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Crawl Space Moisture Leads to a Cupped Floor

By David Paal
April/May 2011
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The Problem

I was commissioned by a central Indiana homeowner to inspect a 1,500-square-foot main level hardwood floor showing generalized cupping two months after completion of the new home.

The Procedure

The ¾-by-3¼-inch solid red oak was nailed down over a full crawl space. Interviews with the dealer and wood flooring installation contractor revealed no examination of the crawl space had been made prior to wood flooring delivery. Acclimation took place within HVAC living conditions, but moisture readings were not documented.

The Cause

The main level revealed hardwood flooring moisture content (MC) averages of 9.7% to 11.3%, taken from depths of ¼, ½, and ¾ inch, in six separate areas throughout the main level. With indoor ambient readings in all rooms averaging 72°F and 44% RH, I knew the crawl space would provide critical information to explain why the cupping occurred.

As I entered the crawl space, my glasses fogged up immediately. While it was 34°F outside, the crawl space was a balmy 74.8°F, with RH readings topping out at 69.7%. A 6-mil polyethylene vapor retarder was in place over the pea gravel but fell short of the perimeter block walls and interior block stems by as much as 1-3 feet. No perimeter ventilation openings existed, but HVAC duct work did. There were small water puddles underneath various water return lines from the condensation dripping. The subfloor underside MC averaged 16.9%; the high reading was 18%. The evidence was overwhelming: Damp conditions with no cross ventilation allowed for unabated vapor absorption into the subfloor above. Cupping was an unavoidable result in this uncontrolled environment.

How to Fix the Floor

The MC differential from the top of the wood flooring board to the bottom needs to be within 1% and (in this area) between 6% and 9% overall. Only then should sanding be considered; full replacement may still be necessary.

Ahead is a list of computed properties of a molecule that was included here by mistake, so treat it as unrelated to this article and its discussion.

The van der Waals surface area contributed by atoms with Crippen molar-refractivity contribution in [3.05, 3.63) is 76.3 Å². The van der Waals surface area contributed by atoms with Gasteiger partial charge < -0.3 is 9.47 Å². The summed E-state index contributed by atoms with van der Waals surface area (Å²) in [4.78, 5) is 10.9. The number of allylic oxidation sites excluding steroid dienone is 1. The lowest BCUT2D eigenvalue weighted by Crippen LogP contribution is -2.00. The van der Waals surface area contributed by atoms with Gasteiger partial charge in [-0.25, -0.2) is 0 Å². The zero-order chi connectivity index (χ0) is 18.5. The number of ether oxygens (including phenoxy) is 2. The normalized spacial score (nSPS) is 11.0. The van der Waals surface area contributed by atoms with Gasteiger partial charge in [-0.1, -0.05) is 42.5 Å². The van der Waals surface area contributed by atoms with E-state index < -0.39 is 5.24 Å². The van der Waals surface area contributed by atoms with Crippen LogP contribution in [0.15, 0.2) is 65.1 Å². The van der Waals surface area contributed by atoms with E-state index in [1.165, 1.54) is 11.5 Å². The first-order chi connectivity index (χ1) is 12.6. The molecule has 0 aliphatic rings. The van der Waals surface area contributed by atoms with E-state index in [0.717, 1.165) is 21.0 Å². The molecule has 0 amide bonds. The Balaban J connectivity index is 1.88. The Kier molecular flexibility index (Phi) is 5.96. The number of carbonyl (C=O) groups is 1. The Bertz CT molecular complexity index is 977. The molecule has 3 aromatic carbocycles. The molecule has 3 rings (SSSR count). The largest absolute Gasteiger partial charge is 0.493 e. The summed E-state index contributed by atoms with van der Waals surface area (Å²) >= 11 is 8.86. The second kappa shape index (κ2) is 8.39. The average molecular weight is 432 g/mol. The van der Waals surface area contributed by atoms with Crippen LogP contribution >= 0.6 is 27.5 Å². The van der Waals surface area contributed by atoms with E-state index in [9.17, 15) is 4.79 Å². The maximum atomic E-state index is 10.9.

The source of the moisture must be corrected before dealing with any cupped floor. Crawl spaces must be dry and should be a minimum of 18 inches from ground to underside of joists. Crawl space earth or gravel should be covered 100 percent by a 6-mil (minimum) vapor retarder of black polyethylene. Vapor retarder joints must overlap a minimum of 6 inches and be sealed or taped. It should also extend at least 6 inches up the block walls and stems and be attached and sealed to them. Where a proper vapor retarder is in place and when venting is required by local building codes, the crawl space should have open perimeter venting equal to a minimum of 1.5 square feet per 100 square feet of crawl space square footage, unless local building codes state otherwise.

Because this crawl space had no ventilation openings, continuously operated mechanical exhaust should be considered. Thermostatically controlled power ventilators mounted inside of multiple perimeter openings can control elevated temperature and RH conditions, and permanent high-capacity dehumidifiers are another option. Sensitive water lines and pipes should be insulation-wrapped as needed. Sump pumps are wise investments to handle heavy rains and snow melts.

In the Future

Because crawl spaces are considered part of the job site building envelope, they must be thoroughly inspected and moisture conditions within them stabilized before wood floor delivery or installation. This is not an option.

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See photos from this inspection:

Crawl space hygrometer readings were 74.8°F and 69.7% RH. The clear 6-mil polyethylene vapor retarder is visible.

The crawl space subfloor underside MC measured 18.0%.

Cupping resulted when the bottom of the wood floor had a higher MC than the top.

The cupping may relax some if the crawl RH can be lowered quickly.

The crawl space vapor retarder had large openings, permitting entrance of subsoil moisture.

Moisture condensation on cold water lines was observed dripping onto the vapor retarder.

David Paal is the owner of Greenfield, Ind.-based Premier Flooring Services LLC. He is an NWFACP residential and commercial inspector. He may be reached at 317/538-1469 or emailed at

Moisture barriers            Moisture testing wood floors    Wood floor acclimation    Wood floor inspections        Cupping    Moisture               


Maybe I missed something in your description of the problem. Was DK paper or 15# felt or any type of membrane laid over the OSB subflooring to protect the flooring when it was nailed-attached ?? The industry standards have been for over 100 years to use a construction grade double kraft asphalt center paper over any subfloor, Diagonal 1x6, Plywood, OSB before nailing down any hardwood flooring. Was that investigated?
Tom,  3/28/2011 6:09:32 PM

Tom, There was in fact a 15# black felt vapor retarder present; I just failed to mention it. It didn't stop anything. This is not new. Have seen it many times. They are not bullet proof as some may think. Always good to hear from you. Dave
David L Paal  NWFACP Inspector  3/28/2011 6:43:31 PM